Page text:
As a young comic book fan, one of the things that I looked forward to were the books that came out in the summer, especially the Annuals.
Before the massive crossovers that now seem to exist perpetually in both the major comic universes, the Annuals were always great stories that served as an opportunity for creators to do interesting and unique things that wouldn’t necessarily fit in the regular titles and books.
Sometimes the annuals would crossover in some way, as in the case of New Mutants and X-Men for instance. Other times they would be stand alone stories that just allowed a different take on a character. Almost always they were great storytelling, in a longer page count that seemed like a perfect addition to the long hot days of summer.
Today, annuals have become rare. In a world where the main titles are double shipped each month and it feels like every series is tied into the last crossover, annuals have lost their punch. But here are a few examples from the past of great annuals.
Captain America Annual #8. While the Captain America book was in the middle of a major resurgence, this standalone book had one major draw: Wolverine! Many times annuals were used as a great way to tell a team-up story between some characters who might not otherwise connect. In this annual, Captain America got a call on his newly formed 1-800 number and goes to investigate a crime, only to encounter Wolverine, where they inevitably fight before having to work together to fight the bad guy, a classic one-shot villain, who as far as I know has only ever been in this annual.
It isn’t necessarily a complicated plot but it stands out as an example of a great annual because it has a crossover character that normally would not appear in the book otherwise and was definitely a part of a fan service moment. (Wolverine was years and years away from being an Avenger at this point!)
New Mutants Special Edition #1 and Uncanny X-Men Annual #9. These two books stand out as classic examples of great annuals for a couple of reasons.
- First, they allowed some top notch creators, who likely could never commit to a regular monthly book, to work in the Marvel universe. In this case, Art Adams as the illustrator does some gorgeous work and designs; his designs of the graduation costumes of the New Mutants in X-Men Annual #10 is stellar!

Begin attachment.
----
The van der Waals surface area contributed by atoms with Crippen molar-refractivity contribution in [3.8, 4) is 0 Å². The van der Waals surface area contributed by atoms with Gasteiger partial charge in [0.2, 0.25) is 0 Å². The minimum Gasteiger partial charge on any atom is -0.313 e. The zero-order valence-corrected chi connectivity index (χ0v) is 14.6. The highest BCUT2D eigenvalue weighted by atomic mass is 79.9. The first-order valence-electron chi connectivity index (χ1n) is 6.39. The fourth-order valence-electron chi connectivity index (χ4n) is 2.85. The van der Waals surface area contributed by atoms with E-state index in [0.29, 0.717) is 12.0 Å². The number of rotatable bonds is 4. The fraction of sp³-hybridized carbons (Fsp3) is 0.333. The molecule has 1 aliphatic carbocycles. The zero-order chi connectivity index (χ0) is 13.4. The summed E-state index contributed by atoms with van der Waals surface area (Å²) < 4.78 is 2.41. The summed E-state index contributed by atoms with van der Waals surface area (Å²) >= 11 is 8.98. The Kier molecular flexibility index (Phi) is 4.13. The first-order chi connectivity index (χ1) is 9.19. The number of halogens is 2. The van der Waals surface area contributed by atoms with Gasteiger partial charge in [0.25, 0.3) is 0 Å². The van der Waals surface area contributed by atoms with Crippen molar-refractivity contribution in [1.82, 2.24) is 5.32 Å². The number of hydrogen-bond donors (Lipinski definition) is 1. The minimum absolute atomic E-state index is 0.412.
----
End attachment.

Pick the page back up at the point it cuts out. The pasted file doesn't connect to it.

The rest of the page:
- Second, they can have characters that would not normally interact within the Marvel universe suddenly be mashed up. The mutant world and Asgard seem like a very unlikely mix but in this case, it works really well to tell a story, especially with Loki as one of the main villains. Thor and his ilk aren’t needed; the crossover appeal here lies in the villains of one character and the heroes of another part of the universe interacting! It is especially interesting to watch the interaction between the two sorceresses: Magik and the Enchantress! Using the clear tie-in of Magik to help tell this story is an example of elevating one character’s traits and gifts that sometimes get lost in their regular book.
- Third, occasionally annuals were a great way to move a character forward rapidly. In this Asgardian Wars segment, young Danielle Moonstar becomes a Valkyrie, adopts the pegasus Brightwind and has a dramatic shift in her character that has radical ramifications in the New Mutants title.
- Fourth, it lets the creators tweak the characters in a new way while keeping their core essence; seeing how the different New Mutants would adjust to an Asgardian life gives the reader a deeper look into the core heart of the characters in a relatively safe environment of one contained story. The same kind of work happens with the X-men as well, as we see the different Asgardian versions of them, reveals their character even more.
I do miss the annuals. The long stories, the complicated interactions and the crossover of characters who might not otherwise interact are definitely missed in our current era where everything seems to be already tied into the universe wide crossover or as a part of the ongoing stories that are being written for the trades. I wish we could see more standalone stories that annuals gave us, potentially with creators who just can’t keep the pace that modern comics seems to demand.